Its interior lake varies between 7 and 14 meters deep. According to an old tradition, a rise in the water level here is accompanied by a corresponding drop in the Búrfell pond in Grímsnes (75km away) and vice versa.

The entrance to the crater costs 400 ISK (€2.85). By the way; bathing in the lake is prohibited.

It was getting close to lunch time so we decided to go to the city of Selfoss, only 15 km away, in search of somewhere “cheap”. We ended up eating at a KFC: fast and inexpensive.

From here we went for a bit of hiking. We are going to tour the surroundings of the lava field of the Geldingadalir Volcano, on Mount Fagradalsfjall, the last one that erupted in July 2021.

The same mountain that erupted at the beginning of August, just a week after we returned to Spain. live to see

After 50 km we arrive at the deserted parking lot. I try to get out of the car, but it was so windy that I could barely open the door to get out. Between the wind, the rain and the cold, the route was going to be impossible.

We decided to look for an alternative plan and leave this activity for another day, if we had time.

Since we didn’t really know what to do, we decided to take a walk to Akranes, a port city north of Reykjavik. The truth is that there is practically nothing to see, except the spectacular landscape and some seabirds.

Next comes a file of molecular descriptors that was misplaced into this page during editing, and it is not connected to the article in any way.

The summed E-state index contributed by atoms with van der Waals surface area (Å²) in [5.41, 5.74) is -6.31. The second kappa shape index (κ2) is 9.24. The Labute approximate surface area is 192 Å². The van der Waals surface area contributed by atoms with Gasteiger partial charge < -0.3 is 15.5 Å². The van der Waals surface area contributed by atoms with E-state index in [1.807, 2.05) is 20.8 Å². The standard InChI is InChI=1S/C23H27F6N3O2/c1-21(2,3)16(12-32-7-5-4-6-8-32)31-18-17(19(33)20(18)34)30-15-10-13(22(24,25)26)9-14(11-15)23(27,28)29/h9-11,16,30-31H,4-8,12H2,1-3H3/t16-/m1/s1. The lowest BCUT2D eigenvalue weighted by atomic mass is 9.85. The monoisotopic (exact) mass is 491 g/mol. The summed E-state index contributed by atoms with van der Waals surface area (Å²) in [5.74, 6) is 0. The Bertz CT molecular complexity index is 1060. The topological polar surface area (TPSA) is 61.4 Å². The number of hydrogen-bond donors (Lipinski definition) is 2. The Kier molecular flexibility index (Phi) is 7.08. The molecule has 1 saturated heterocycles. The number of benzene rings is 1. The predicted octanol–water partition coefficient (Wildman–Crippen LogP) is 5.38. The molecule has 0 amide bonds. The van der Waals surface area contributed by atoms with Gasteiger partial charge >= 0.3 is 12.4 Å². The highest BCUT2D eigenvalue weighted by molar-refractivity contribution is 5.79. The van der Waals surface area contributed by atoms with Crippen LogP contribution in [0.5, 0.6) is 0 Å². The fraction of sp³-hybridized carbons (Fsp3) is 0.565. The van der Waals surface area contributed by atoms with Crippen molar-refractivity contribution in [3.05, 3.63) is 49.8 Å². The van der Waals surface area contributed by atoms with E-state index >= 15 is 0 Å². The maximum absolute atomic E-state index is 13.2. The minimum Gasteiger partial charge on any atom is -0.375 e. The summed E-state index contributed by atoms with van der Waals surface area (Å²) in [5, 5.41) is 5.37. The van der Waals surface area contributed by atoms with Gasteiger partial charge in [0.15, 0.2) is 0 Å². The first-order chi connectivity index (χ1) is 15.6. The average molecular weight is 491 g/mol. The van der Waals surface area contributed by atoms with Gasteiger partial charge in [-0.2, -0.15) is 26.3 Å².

We parked next to the Visitor Center and went to the Akranesviti, the new lighthouse, built between 1943 and 1944. It came into operation in 1947 and from 2012 it was opened to the public. It was already closed when we arrived.

Akranesviti. In the background Gamli Akranesvitinn.

A little further on we find Gamli Akranesvitinn, the old lighthouse. Built in 1917 and operated until 1947.

For dinner we stopped on the way to Reykjavik in an open field. There we made some sandwiches with accoutrements bought in a Bonus and we ate them admiring the spectacular views.

After the copious dinner… To sleep.

July 17th